Cooking with Love

Monday, January 28, 2008

Daring Bakers - Sriiiiiiiiiiiiiiiiiiiiiiiiike 2

This is my second try at being a daring baker.
I loved my first try at it and waited impatiently for the second dare.
The theme - Lemon Meringue Pie
This is a pie that I have made a few times so I was not intimidated. But for some reason, i dont know why, I cannot say that my success was great.
The recipe is an easy one. The crust was my main problem as my food processor decided that after a very short affair it is going to food processor heaven. Bummer. I think its still mad at me for the OT I made him do on the fig cookies...Which by the way - I still haven't found my notes.
The pie filling was a bit more sour than expected. But that could also be due to the sourness of the lemons now. My daughter though, stuffed her face with now I have a bald lemon pie in the fridge.

Lemon Meringue Pie
Makes one 10-inch (25 cm) pie
For the Crust:
¾ cup (180 mL) cold butter; cut into ½-inch (1.2 cm) pieces
2 cups (475 mL) all-purpose flour
¼ cup (60 mL) granulated sugar
¼ tsp (1.2 mL) salt
⅓ cup (80 mL) ice water

For the Filling:
2 cups (475 mL) water
1 cup (240 mL) granulated sugar
½ cup (120 mL) cornstarch
5 egg yolks, beaten
¼ cup (60 mL) butter
¾ cup (180 mL) fresh lemon juice
1 tbsp (15 mL) lemon zest
1 tsp (5 mL) vanilla extract

For the Meringue:
5 egg whites, room temperature
½ tsp (2.5 mL) cream of tartar
¼ tsp (1.2 mL) salt
½ tsp (2.5 mL) vanilla extract
¾ cup (180 mL) granulated sugar

For the Crust:
Make sure all ingredients are as cold as possible. Using a food processor or pastry cutter and a large bowl, combine the butter, flour, sugar and salt. Process or cut in until the mixture resembles coarse meal and begins to clump together. Sprinkle with water, let rest 30 seconds and then either process very briefly or cut in with about 15 strokes of the pastry cutter, just until the dough begins to stick together and come away from the sides of the bowl. Turn onto a lightly floured work surface and press together to form a disk. Wrap in plastic and chill for at least 20 minutes.
Allow the dough to warm slightly to room temperature if it is too hard to roll. On a lightly floured board (or countertop) roll the disk to a thickness of ⅛ inch (.3 cm). Cut a circle about 2 inches (5 cm) larger than the pie plate and transfer the pastry into the plate by folding it in half or by rolling it onto the rolling pin. Turn the pastry under, leaving an edge that hangs over the plate about ½ inch (1.2 cm). Flute decoratively. Chill for 30 minutes.
Preheat oven to 350ºF (180ºC). Line the crust with foil and fill with metal pie weights or dried beans. Bake for 20 to 25 minutes. Carefully remove the foil and continue baking for 10 to 15 minutes, until golden. Cool completely before filling.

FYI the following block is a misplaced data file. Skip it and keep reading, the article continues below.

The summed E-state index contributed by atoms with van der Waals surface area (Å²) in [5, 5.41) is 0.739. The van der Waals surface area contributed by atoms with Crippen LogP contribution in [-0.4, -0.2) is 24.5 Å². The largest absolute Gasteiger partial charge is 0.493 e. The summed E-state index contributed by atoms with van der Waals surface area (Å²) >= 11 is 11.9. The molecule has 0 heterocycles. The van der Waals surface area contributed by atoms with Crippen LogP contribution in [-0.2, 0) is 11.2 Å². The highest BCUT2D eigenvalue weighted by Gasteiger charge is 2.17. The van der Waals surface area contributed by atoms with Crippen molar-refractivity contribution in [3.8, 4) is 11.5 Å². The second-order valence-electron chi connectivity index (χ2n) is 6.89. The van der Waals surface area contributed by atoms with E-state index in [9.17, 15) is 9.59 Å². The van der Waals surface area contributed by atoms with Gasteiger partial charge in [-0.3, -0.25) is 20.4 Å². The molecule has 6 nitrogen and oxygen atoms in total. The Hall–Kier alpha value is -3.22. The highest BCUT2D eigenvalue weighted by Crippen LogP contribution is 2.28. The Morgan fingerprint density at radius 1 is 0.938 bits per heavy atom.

For the Filling:
Bring the water to a boil in a large, heavy saucepan. Remove from the heat and let rest 5 minutes. Whisk the sugar and cornstarch together. Add the mixture gradually to the hot water, whisking until completely incorporated.
Return to the heat and cook over medium heat, whisking constantly until the mixture comes to a boil. The mixture will be very thick. Add about 1 cup (240 mL) of the hot mixture to the beaten egg yolks, whisking until smooth. Whisking vigorously, add the warmed yolks to the pot and continue cooking, stirring constantly, until mixture comes to a boil. Remove from the heat and stir in butter until incorporated. Add the lemon juice, zest and vanilla, stirring until combined. Pour into the prepared crust. Cover with plastic wrap to prevent a skin from forming on the surface, and cool to room temperature.

For the Meringue:
Preheat the oven to 375ºF (190ºC). Using an electric mixer beat the egg whites with the cream of tartar, salt and vanilla extract until soft peaks form. Add the sugar gradually, beating until it forms stiff, glossy peaks. Pile onto the cooled pie, bringing the meringue all the way over to the edge of the crust to seal it completely. Bake for 15 to 20 minutes, or until golden. Cool on a rack. Serve within 6 hours to avoid a soggy crust.


givethemhell said...

I love Lemon Meringue Pie. I used to eat it all the time when I lived in Florida.

I hope yours will turn out well. Wishing you good luck with your daring baking!

Deborah said...

I can't wait to see the pictures. It doesn't sound like it turned out badly - so sorry about your food processor!

Tablebread said...

Great go at your second DB challenge :) !

Candace said...

I think your pie turned out great! Also, thank you for the extremely kind words on my blog about my grandmother! I hope your grandmother is up and at 'em as soon as possible!

prettybaker said...

Thanks Candace so much
and we are lucky to have such wonderful grandsmothers touch our lives!

April said...

Sorry that your crust didn't turn out as planned, but it still looks great!

Tartelette said...

Bald Lemon Pie, hehehe! I think it turned out beautiful! Great job on your second challenge!

Andrea said...

Even though the crust didn't work for you, the finished pie is lovely!

wmpe said...

Life is made so much easier with a food processor! Your pie looks delicious. I love how it is decorated. Wendy

Dolores said...

It sounds like your food processor lived a good if short life. And I love the bald pie... good for your daughter for knowing what she likes and going after it!

Lis said...

hahahahaa! Well I'm glad you daughter enjoyed the meringue, even though you have a bald pie now. teeeee!

Beautiful! (no one can see the cracked crust) :D


Claire said...

Looks great espcially with your lovely garnishing! The curd appears to be well set. Hope it tasted good!